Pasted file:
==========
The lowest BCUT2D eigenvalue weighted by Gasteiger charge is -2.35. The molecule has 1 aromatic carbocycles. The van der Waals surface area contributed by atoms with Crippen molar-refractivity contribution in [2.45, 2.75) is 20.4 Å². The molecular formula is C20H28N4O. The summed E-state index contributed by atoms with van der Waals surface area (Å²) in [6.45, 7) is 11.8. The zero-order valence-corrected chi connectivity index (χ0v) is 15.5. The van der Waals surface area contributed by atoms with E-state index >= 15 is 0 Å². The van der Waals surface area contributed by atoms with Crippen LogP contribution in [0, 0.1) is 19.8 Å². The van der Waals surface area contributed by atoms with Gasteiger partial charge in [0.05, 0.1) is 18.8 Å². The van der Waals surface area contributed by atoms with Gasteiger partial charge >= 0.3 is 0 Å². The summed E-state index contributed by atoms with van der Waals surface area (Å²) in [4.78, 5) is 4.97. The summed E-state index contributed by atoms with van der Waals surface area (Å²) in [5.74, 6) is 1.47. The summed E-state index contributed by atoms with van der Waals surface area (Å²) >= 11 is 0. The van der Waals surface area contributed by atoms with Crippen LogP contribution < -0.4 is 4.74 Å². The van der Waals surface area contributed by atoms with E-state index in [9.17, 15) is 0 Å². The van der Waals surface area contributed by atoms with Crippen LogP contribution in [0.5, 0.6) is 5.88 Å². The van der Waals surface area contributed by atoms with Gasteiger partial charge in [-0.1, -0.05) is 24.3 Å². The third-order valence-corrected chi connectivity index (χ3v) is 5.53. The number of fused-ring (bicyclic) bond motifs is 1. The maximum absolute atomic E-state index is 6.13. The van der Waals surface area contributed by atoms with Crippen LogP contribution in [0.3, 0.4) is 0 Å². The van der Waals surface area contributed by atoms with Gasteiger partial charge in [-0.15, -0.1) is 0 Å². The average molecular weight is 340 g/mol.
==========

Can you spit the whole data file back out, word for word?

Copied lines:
The lowest BCUT2D eigenvalue weighted by Gasteiger charge is -2.35. The molecule has 1 aromatic carbocycles. The van der Waals surface area contributed by atoms with Crippen molar-refractivity contribution in [2.45, 2.75) is 20.4 Å². The molecular formula is C20H28N4O. The summed E-state index contributed by atoms with van der Waals surface area (Å²) in [6.45, 7) is 11.8. The zero-order valence-corrected chi connectivity index (χ0v) is 15.5. The van der Waals surface area contributed by atoms with E-state index >= 15 is 0 Å². The van der Waals surface area contributed by atoms with Crippen LogP contribution in [0, 0.1) is 19.8 Å². The van der Waals surface area contributed by atoms with Gasteiger partial charge in [0.05, 0.1) is 18.8 Å². The van der Waals surface area contributed by atoms with Gasteiger partial charge >= 0.3 is 0 Å². The summed E-state index contributed by atoms with van der Waals surface area (Å²) in [4.78, 5) is 4.97. The summed E-state index contributed by atoms with van der Waals surface area (Å²) in [5.74, 6) is 1.47. The summed E-state index contributed by atoms with van der Waals surface area (Å²) >= 11 is 0. The van der Waals surface area contributed by atoms with Crippen LogP contribution < -0.4 is 4.74 Å². The van der Waals surface area contributed by atoms with E-state index in [9.17, 15) is 0 Å². The van der Waals surface area contributed by atoms with Crippen LogP contribution in [0.5, 0.6) is 5.88 Å². The van der Waals surface area contributed by atoms with Gasteiger partial charge in [-0.1, -0.05) is 24.3 Å². The third-order valence-corrected chi connectivity index (χ3v) is 5.53. The number of fused-ring (bicyclic) bond motifs is 1. The maximum absolute atomic E-state index is 6.13. The van der Waals surface area contributed by atoms with Crippen LogP contribution in [0.3, 0.4) is 0 Å². The van der Waals surface area contributed by atoms with Gasteiger partial charge in [-0.15, -0.1) is 0 Å². The average molecular weight is 340 g/mol.